Mike Curtis
Apr 19, 2017 · 9 min read

Social Design Challenge Backstory

Every night across the world, hundreds of moms and dads have children in hospitals being treated for serious illnesses. Often times, these hospital stays are for extended periods of time. In large part, the children are taken care of as they are the ones needing the help, yet the parents still have to eat, sleep, and keep things afloat back at home during this difficult time. What could possibly be done to help these parents?

Myself and a colleague took on the challenge to find a way to help these families, in particular, the parents, during this emotionally and financially stressful time. Below is my design process and the role I played in the creation of the native Android app, MEND.

Design Process

I feel it’s necessary for any UX designer to understand their UX process. You may find your process is similar, or that you’d change mine up a bit, but I believe this was a strong, structured approach to this design challenge.

Step 1: Empathize

  • Assumptions & Research
  • Build an Interview Schedule
  • Conduct In-Context Interviews

Step 2: Define

  • Create a Persona
  • Produce a Creative Brief

Step 3: Ideate

  • Generate a User Story Map, User Flow Diagram & Sitemap
  • 10x10 Drawing Method & Sketching Phase
  • Low-Fidelity Wireframes & Prototype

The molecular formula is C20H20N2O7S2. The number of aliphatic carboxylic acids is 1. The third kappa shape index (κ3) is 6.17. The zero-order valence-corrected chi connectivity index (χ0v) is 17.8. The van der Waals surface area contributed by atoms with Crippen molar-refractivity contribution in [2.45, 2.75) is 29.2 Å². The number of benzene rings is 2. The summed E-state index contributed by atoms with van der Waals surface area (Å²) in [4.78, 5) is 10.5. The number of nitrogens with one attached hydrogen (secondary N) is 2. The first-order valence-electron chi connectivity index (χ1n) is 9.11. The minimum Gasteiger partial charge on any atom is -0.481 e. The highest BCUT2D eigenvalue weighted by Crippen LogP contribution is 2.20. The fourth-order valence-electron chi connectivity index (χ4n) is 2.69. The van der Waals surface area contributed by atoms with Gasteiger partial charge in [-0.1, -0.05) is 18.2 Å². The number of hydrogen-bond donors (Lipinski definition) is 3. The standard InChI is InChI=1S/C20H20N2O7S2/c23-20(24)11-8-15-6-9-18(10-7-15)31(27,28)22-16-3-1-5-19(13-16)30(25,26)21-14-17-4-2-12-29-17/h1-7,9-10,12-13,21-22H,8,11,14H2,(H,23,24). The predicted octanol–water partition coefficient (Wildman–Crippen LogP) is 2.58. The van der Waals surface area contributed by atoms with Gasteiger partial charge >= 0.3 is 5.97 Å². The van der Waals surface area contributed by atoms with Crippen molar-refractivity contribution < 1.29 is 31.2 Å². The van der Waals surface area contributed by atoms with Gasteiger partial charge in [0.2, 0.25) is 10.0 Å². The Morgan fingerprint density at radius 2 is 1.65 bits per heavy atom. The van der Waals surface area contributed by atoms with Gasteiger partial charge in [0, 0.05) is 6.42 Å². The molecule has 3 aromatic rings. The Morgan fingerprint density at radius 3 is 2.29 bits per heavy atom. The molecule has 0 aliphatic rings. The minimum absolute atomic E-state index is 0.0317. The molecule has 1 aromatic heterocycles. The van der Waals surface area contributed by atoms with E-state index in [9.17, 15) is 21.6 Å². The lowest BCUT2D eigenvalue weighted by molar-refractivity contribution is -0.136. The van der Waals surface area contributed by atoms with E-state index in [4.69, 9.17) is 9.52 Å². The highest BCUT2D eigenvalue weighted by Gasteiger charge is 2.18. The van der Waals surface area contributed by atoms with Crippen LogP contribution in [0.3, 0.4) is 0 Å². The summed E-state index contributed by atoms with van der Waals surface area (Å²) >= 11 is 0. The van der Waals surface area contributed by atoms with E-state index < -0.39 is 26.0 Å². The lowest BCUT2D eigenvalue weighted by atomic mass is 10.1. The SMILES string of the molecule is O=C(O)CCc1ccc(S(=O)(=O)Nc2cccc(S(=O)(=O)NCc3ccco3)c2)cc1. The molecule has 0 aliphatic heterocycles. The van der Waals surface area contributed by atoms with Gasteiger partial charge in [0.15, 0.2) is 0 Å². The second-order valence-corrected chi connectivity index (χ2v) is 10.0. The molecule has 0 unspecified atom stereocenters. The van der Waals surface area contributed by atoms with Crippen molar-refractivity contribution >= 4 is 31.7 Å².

Step 4: Design & Prototype

  • Implement a Style Guide
  • Hi-Fi Mock-Ups
  • Prototype in InVision

Step 5: Test

  • Conduct Usability Testing
  • Ideate, Refine, Test Again

Conclusion

  • Project Impact & Outcomes
  • Special Thanks
  • Design Toolkit

Step 1: Empathize

Assumptions & Research

First step — to hit the ground running by establishing what was known about the issue, what wasn’t, and making assumptions. The realization soon came that many programs were in place across the country for parents in regards to food and housing during their stay at the hospital. A little “outside the box” thinking and brainstorming was needed to come up with more creative ways to help. After writing down ideas, the information was transferred to Trello to collaborate, keep the information in sync, and on task.

Assumptions & Research in Trello

Interview Schedule

Aside from just assumptions and unknowns, a project like this won’t go anywhere unless you start talking to people. In addition, asking the right questions was absolutely critical to the research process. An interview schedule for both the interviewed parents and professionals was carefully crafted. Below is the schedule for one of the parents that agreed to speak to us about her time with her son in the hospital.

Sample questions asked during the interview.

In-Context Interviews

Interviews were conducted in person and via Skype with parents facing different challenges. I conducted the interviews and my teammate recorded them. I felt we were able to truly empathize with the parents and felt, in part, some of the real-world struggles they face with their children. The interview process quickly taught us two important things: